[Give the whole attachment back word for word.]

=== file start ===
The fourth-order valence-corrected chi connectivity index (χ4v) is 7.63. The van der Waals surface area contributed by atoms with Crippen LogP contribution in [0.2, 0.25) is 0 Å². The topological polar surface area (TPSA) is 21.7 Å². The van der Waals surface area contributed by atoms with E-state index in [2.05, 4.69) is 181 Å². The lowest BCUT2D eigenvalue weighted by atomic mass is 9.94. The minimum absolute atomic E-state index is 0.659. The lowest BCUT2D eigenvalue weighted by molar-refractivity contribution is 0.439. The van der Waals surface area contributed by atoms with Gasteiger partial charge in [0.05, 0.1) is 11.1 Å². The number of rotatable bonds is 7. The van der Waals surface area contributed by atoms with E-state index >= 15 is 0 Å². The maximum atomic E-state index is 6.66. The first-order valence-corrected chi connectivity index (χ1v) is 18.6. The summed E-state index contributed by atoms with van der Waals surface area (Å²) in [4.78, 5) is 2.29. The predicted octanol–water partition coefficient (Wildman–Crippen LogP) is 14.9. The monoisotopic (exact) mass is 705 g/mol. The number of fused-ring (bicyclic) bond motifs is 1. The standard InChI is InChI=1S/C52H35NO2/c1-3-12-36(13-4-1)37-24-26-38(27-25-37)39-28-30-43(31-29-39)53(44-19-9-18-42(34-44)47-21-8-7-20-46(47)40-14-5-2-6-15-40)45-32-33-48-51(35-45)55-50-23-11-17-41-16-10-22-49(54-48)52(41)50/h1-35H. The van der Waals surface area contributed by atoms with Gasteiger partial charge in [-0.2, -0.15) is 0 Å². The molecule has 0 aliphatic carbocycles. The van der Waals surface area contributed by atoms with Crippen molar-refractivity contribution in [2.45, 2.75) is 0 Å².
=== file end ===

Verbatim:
The fourth-order valence-corrected chi connectivity index (χ4v) is 7.63. The van der Waals surface area contributed by atoms with Crippen LogP contribution in [0.2, 0.25) is 0 Å². The topological polar surface area (TPSA) is 21.7 Å². The van der Waals surface area contributed by atoms with E-state index in [2.05, 4.69) is 181 Å². The lowest BCUT2D eigenvalue weighted by atomic mass is 9.94. The minimum absolute atomic E-state index is 0.659. The lowest BCUT2D eigenvalue weighted by molar-refractivity contribution is 0.439. The van der Waals surface area contributed by atoms with Gasteiger partial charge in [0.05, 0.1) is 11.1 Å². The number of rotatable bonds is 7. The van der Waals surface area contributed by atoms with E-state index >= 15 is 0 Å². The maximum atomic E-state index is 6.66. The first-order valence-corrected chi connectivity index (χ1v) is 18.6. The summed E-state index contributed by atoms with van der Waals surface area (Å²) in [4.78, 5) is 2.29. The predicted octanol–water partition coefficient (Wildman–Crippen LogP) is 14.9. The monoisotopic (exact) mass is 705 g/mol. The number of fused-ring (bicyclic) bond motifs is 1. The standard InChI is InChI=1S/C52H35NO2/c1-3-12-36(13-4-1)37-24-26-38(27-25-37)39-28-30-43(31-29-39)53(44-19-9-18-42(34-44)47-21-8-7-20-46(47)40-14-5-2-6-15-40)45-32-33-48-51(35-45)55-50-23-11-17-41-16-10-22-49(54-48)52(41)50/h1-35H. The van der Waals surface area contributed by atoms with Gasteiger partial charge in [-0.2, -0.15) is 0 Å². The molecule has 0 aliphatic carbocycles. The van der Waals surface area contributed by atoms with Crippen molar-refractivity contribution in [2.45, 2.75) is 0 Å².